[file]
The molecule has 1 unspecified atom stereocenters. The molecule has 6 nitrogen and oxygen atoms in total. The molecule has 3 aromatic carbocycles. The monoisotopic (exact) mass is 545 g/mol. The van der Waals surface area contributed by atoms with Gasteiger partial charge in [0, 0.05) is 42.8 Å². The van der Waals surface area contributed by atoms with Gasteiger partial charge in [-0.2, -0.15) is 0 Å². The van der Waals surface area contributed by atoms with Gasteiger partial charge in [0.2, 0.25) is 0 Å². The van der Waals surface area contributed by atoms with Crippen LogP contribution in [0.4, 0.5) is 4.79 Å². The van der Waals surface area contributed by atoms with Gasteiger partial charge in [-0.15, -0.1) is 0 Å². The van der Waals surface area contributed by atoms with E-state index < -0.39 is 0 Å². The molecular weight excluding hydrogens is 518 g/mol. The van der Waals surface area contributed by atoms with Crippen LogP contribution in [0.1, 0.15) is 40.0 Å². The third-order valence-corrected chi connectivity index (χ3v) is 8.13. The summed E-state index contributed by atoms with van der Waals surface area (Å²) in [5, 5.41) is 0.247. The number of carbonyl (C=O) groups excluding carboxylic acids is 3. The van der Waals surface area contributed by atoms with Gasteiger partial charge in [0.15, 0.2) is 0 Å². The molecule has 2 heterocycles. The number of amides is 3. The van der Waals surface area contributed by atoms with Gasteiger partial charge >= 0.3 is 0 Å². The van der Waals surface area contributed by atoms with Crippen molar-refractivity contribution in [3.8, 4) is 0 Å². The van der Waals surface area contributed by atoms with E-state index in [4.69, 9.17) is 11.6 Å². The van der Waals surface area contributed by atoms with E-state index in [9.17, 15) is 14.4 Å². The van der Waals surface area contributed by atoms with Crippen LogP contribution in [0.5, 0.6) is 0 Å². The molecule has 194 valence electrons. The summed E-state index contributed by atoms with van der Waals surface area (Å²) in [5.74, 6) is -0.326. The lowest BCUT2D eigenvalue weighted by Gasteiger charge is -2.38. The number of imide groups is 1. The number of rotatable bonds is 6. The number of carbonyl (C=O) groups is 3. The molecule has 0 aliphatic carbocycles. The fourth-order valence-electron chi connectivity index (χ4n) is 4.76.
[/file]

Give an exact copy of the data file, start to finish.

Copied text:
The molecule has 1 unspecified atom stereocenters. The molecule has 6 nitrogen and oxygen atoms in total. The molecule has 3 aromatic carbocycles. The monoisotopic (exact) mass is 545 g/mol. The van der Waals surface area contributed by atoms with Gasteiger partial charge in [0, 0.05) is 42.8 Å². The van der Waals surface area contributed by atoms with Gasteiger partial charge in [-0.2, -0.15) is 0 Å². The van der Waals surface area contributed by atoms with Gasteiger partial charge in [0.2, 0.25) is 0 Å². The van der Waals surface area contributed by atoms with Crippen LogP contribution in [0.4, 0.5) is 4.79 Å². The van der Waals surface area contributed by atoms with Gasteiger partial charge in [-0.15, -0.1) is 0 Å². The van der Waals surface area contributed by atoms with E-state index < -0.39 is 0 Å². The molecular weight excluding hydrogens is 518 g/mol. The van der Waals surface area contributed by atoms with Crippen LogP contribution in [0.1, 0.15) is 40.0 Å². The third-order valence-corrected chi connectivity index (χ3v) is 8.13. The summed E-state index contributed by atoms with van der Waals surface area (Å²) in [5, 5.41) is 0.247. The number of carbonyl (C=O) groups excluding carboxylic acids is 3. The van der Waals surface area contributed by atoms with Gasteiger partial charge in [0.15, 0.2) is 0 Å². The molecule has 2 heterocycles. The number of amides is 3. The van der Waals surface area contributed by atoms with Gasteiger partial charge >= 0.3 is 0 Å². The van der Waals surface area contributed by atoms with Crippen molar-refractivity contribution in [3.8, 4) is 0 Å². The van der Waals surface area contributed by atoms with E-state index in [4.69, 9.17) is 11.6 Å². The van der Waals surface area contributed by atoms with E-state index in [9.17, 15) is 14.4 Å². The van der Waals surface area contributed by atoms with Crippen LogP contribution in [0.5, 0.6) is 0 Å². The molecule has 194 valence electrons. The summed E-state index contributed by atoms with van der Waals surface area (Å²) in [5.74, 6) is -0.326. The lowest BCUT2D eigenvalue weighted by Gasteiger charge is -2.38. The number of imide groups is 1. The number of rotatable bonds is 6. The number of carbonyl (C=O) groups is 3. The molecule has 0 aliphatic carbocycles. The fourth-order valence-electron chi connectivity index (χ4n) is 4.76.